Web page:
The sea peoples from cuneiform tablets to carbon dating

However, the lack of a stratified radiocarbon-based archaeology for the Sea People event has led to a floating historical chronology derived from a variety of sources spanning dispersed areas.Here, we report a stratified radiocarbon-based archaeology with anchor points in ancient epigraphic-literary sources, Hittite-Levantine-Egyptian kings and astronomical observations to precisely date the Sea People event.Written evidences relate a weakening of central administrations [2], an erosion of political powers [4,5], and a widespread food shortage [68] underpinned by devastating drought [9,10].This sequence of high-magnitude events led to the Sea People event and to the collapse of the ancient Mediterranean world around 1200 BC [1,3,5].The destruction layer contains remains of conflicts (bronze arrowheads scattered around the town, fallen walls, burnt houses), ash from the conflagration of houses, and chronologically well-constrained ceramic assemblages fragmented by the collapse of the town. Der astronomisch-hepatoskopische Bericht KTU 1.78 (RS 12.061).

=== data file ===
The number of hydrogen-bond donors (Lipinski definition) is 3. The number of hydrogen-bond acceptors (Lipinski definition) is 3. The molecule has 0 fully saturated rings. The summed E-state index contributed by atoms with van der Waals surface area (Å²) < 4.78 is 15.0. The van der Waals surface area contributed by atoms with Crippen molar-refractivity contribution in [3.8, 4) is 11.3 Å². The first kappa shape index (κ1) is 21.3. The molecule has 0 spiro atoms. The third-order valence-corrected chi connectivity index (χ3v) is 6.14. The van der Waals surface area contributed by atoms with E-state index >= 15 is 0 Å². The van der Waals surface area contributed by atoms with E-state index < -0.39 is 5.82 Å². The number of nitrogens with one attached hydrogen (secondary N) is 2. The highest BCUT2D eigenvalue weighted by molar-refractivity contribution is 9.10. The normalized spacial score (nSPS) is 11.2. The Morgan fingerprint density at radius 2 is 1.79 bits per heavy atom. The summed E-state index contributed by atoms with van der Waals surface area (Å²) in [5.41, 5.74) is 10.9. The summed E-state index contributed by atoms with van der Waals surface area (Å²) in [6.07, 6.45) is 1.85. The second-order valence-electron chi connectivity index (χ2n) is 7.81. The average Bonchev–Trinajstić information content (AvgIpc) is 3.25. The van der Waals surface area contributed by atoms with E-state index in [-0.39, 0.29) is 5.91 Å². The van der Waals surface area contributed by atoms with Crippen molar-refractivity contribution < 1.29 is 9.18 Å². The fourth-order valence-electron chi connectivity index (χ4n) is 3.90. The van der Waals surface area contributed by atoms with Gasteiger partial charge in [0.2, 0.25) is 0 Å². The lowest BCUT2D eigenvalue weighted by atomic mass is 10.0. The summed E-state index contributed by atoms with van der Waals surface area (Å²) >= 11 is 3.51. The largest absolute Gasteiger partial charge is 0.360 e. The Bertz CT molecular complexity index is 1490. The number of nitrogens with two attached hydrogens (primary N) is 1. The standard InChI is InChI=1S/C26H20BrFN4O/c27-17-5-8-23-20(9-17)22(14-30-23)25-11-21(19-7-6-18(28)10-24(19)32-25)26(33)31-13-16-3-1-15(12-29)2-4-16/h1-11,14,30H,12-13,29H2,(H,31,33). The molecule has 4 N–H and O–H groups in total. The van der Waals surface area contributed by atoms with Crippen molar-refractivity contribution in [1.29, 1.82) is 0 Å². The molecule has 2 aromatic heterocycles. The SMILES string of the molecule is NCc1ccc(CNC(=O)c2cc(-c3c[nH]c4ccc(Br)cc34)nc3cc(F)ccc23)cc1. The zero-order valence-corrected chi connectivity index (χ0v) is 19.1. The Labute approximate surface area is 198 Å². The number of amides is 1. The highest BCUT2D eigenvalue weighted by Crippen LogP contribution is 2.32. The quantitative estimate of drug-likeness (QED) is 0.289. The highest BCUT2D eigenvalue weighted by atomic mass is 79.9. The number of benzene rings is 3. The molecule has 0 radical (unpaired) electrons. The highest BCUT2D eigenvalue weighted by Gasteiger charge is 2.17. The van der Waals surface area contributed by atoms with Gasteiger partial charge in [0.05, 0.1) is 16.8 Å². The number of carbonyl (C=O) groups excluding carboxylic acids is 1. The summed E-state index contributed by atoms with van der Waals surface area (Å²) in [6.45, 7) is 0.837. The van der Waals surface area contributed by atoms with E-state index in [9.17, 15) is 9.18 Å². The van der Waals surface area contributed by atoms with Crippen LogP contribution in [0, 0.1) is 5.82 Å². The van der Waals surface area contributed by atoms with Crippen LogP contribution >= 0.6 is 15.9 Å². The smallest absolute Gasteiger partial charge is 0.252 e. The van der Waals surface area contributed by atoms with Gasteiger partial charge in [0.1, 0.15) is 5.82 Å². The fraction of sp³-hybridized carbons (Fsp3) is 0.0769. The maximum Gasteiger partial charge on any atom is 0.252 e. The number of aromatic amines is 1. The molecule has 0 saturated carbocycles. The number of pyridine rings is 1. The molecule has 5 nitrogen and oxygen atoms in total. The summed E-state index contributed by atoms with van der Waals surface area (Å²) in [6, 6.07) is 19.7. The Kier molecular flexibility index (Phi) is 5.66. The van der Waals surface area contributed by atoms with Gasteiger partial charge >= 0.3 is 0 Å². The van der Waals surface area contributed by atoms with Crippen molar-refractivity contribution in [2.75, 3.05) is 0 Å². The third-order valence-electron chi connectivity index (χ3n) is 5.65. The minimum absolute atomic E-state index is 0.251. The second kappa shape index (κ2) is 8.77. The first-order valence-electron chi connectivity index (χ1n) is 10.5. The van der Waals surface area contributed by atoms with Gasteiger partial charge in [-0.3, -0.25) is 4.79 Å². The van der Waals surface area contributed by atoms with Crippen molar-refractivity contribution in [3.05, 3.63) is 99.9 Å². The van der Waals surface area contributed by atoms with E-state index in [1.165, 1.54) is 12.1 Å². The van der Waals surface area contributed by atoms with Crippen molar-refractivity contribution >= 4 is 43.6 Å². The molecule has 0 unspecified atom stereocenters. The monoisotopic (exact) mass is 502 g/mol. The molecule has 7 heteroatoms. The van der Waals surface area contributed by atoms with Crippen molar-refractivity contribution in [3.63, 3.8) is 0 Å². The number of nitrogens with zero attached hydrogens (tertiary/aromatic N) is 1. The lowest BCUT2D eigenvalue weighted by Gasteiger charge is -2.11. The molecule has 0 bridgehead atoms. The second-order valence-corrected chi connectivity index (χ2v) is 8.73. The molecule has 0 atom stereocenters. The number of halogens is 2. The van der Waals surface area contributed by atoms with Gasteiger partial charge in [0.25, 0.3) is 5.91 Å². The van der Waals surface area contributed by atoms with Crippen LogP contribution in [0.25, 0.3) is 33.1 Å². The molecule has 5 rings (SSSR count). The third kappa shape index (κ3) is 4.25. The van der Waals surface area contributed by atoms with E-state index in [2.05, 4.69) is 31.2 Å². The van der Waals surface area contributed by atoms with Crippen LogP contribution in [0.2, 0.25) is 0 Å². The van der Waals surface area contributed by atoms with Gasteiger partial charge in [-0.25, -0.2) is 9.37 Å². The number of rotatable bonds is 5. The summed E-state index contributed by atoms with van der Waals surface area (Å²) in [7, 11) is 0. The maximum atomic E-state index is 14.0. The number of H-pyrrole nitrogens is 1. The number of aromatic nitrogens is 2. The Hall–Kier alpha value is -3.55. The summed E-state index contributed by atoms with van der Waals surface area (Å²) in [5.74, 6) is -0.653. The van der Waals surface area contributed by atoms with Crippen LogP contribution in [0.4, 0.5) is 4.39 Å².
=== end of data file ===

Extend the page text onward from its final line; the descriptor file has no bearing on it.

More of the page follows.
The late 13th century BC was a time of uncertainty and conflict for peoples and polities of the Aegean and Eastern Mediterranean [1,2,3].By confronting historical and science-based archaeology, the data offer the first firm chronology for this key period in human society. The harbour town Gibala, Ugarit Kingdom Sample collection for radiocarbon (14C) dating of the Sea People event was performed at the harbour town Gibala [17,18,19], a thriving Levantine trade center located at the southernmost edge of the powerful Ugarit kingdom [20,21]. The Sea Peoples symbolize the last step of a long and complex spiral of decline in the ancient Mediterranean world [2,3,4,5].Cuneiform tablets from Ugarit provide an impressive glimpse of the frantic preparations which the city and her neighbours pursued, in vain, to ward against the invasions [2].

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